Too Little Sleep May Harm Kids’ Brains

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kids and sleepBedtime struggles are one of the most common conversation starters for parents at the local playground. 

And it turns out, this frustrating parent/child struggle may be a fight worth having with your little one. Getting 9-12 hours per sleep, as recommended by the American Academy of Sleep Medicine, is widely accepted as essential for optimal growth and development. And now, a new study links less sleep than that, over a period of time, to detrimental impacts on brain and cognitive development. So if your child is pushing for one more show, one more snack, or one more hug (okay, give them that one), the limits you are setting are essential and necessary for their health and success.

The study, released in early August by the University of Maryland’s School of Medicine, found that intelligence, well-being, and memory were compromised in elementary-aged children who get less than nine hours of sleep. Researchers examined data from 8,300 children ages 91-0 who were a part of the Adolescent Brain Cognitive Development study, using MRIs, medical records, and surveys, and a follow-up visit two years later when participants were 11-12 years old. 

Children who hadn’t gotten enough sleep had smaller volume in areas of their brain responsible for attention, memory, and inhibition control, and researchers found the potential for long-term damage. Lead researcher, Dr. Ze Wang, had been personally interested in this study when his own sleep issues made it hard to focus, his memory worsened, and sleep recovery helped to heal those difficulties, she says. He’s most concerned about the fact that the impacts of lost sleep persisted past two years and wants to do more research on just how long they might last, and if they can be reversed.

Why Sleep is Essential for Growing Minds and Bodies

The adolescent brain is still under rapid development,” Wang explains. “It has not matured yet…Sleep as the main mechanism to clean up the metabolism waste is certainly important to this rapid brain development time and important to the associated behavior and cognition.

“In our study, we have explicitly tested a hypothesis that the effects of insufficient sleep on behavior, cognition, and mental health are through the brain.  We found that these effects indeed are modulated by brain structure and brain connectivity in critical brain regions.  In addition, sleep is known to be critical to memory consolidation and memory is important to learning and many other neurocognition. This further explains why sufficient sleep is critical to achieve healthy brain and cognitive development as well as mental health.”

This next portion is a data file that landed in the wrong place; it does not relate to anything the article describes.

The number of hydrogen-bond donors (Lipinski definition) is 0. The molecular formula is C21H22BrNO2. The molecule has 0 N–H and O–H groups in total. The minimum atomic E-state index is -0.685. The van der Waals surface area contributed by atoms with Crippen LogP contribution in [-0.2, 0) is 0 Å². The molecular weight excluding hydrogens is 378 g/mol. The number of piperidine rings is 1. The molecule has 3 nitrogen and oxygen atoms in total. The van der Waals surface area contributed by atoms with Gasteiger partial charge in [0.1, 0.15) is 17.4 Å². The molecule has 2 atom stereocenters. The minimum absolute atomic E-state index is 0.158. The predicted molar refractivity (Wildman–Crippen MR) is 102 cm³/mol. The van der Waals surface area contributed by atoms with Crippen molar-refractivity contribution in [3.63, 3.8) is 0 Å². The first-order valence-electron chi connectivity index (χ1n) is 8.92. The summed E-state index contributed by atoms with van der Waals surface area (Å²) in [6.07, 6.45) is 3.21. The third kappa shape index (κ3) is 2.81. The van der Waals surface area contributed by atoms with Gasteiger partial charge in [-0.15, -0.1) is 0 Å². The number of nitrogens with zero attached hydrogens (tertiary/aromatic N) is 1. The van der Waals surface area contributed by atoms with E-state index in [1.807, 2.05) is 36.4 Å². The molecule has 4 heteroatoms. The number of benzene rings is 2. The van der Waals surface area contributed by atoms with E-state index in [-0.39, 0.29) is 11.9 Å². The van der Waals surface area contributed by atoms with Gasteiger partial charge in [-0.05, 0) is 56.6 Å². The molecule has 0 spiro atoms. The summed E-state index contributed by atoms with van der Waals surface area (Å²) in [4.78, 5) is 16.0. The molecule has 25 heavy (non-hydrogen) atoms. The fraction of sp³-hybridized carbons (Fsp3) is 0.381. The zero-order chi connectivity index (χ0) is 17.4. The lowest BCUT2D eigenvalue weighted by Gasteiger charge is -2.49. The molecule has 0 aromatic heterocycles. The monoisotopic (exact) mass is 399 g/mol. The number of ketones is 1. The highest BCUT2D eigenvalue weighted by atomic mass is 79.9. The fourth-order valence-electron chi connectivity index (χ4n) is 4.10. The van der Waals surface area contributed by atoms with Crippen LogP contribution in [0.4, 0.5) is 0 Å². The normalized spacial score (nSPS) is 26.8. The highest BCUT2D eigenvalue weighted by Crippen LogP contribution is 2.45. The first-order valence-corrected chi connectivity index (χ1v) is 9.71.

Tips and Tricks to Encourage More Sleep

Wang emphasizes how essential it is for parents to “encourage or even force” their kids to have sufficient sleep for these health benefits. She recommends adopting and maintaining a strict bedtime routine, getting kids more physical activities during the daytime, and helping them manage stress and pressure. In addition, cutting screen time can lead to more sleep, and seeking a doctor’s help if insomnia persists is beneficial.

Dr. Whitney Casares, pediatrician and founder/CEO of the Modern Mamas Club, says that it’s easy for parents to let screen time sneak into later and later hours, especially in the summer, calling the related sleep loss a “huge widespread problem.” 

“With older kids or parents, and especially moms that are more in the workplace in this generation, this is no fault of parents, that you get home from your job at five or six, then you have to do dinner, then you have to do homework with the older kids, and then you have to get things ready for the next day,” she explains. “That’s not a very long period of time if you are trying to get your kids to bed [on time].” She says just making a conscious effort will help. 

For children dealing with sleep difficulties, she recommends weighted blankets, opting for those that are around 10 percent of your child’s body weight. She notes there are two helpful kinds on the market, ones that are tiny squares for snuggling and a little pressure, and others that go across the whole bed. These can help those who toss and turn in the night so they don’t just throw them off on accident.

She also recommends the New Horizons meditation app, which her family uses as well, or other apps that tell kids stories and walk them through meditations to encourage sleep. 

Whichever tactic you use, parents can start now to ensure their 6-12-year-olds are in a healthy sleep routine by the time they head back to school this fall, for their physical and mental health, and optimal academic performance.

 

Alexandra Frost

Alexandra Frost

Alexandra Frost is a Cincinnati-based freelance journalist, content marketing writer, copywriter, and editor focusing on health and wellness, parenting, real estate, business, education, and lifestyle. Away from the keyboard, Alex is also mom to her four sons under age 7, who keep things chaotic, fun, and interesting. For over a decade she has been helping publications and companies connect with readers and bring high-quality information and research to them in a relatable voice.  She has been published in the Washington Post, Huffington Post, Glamour, Shape, Today’s Parent, Reader’s Digest, Parents, Women’s Health, and Insider.

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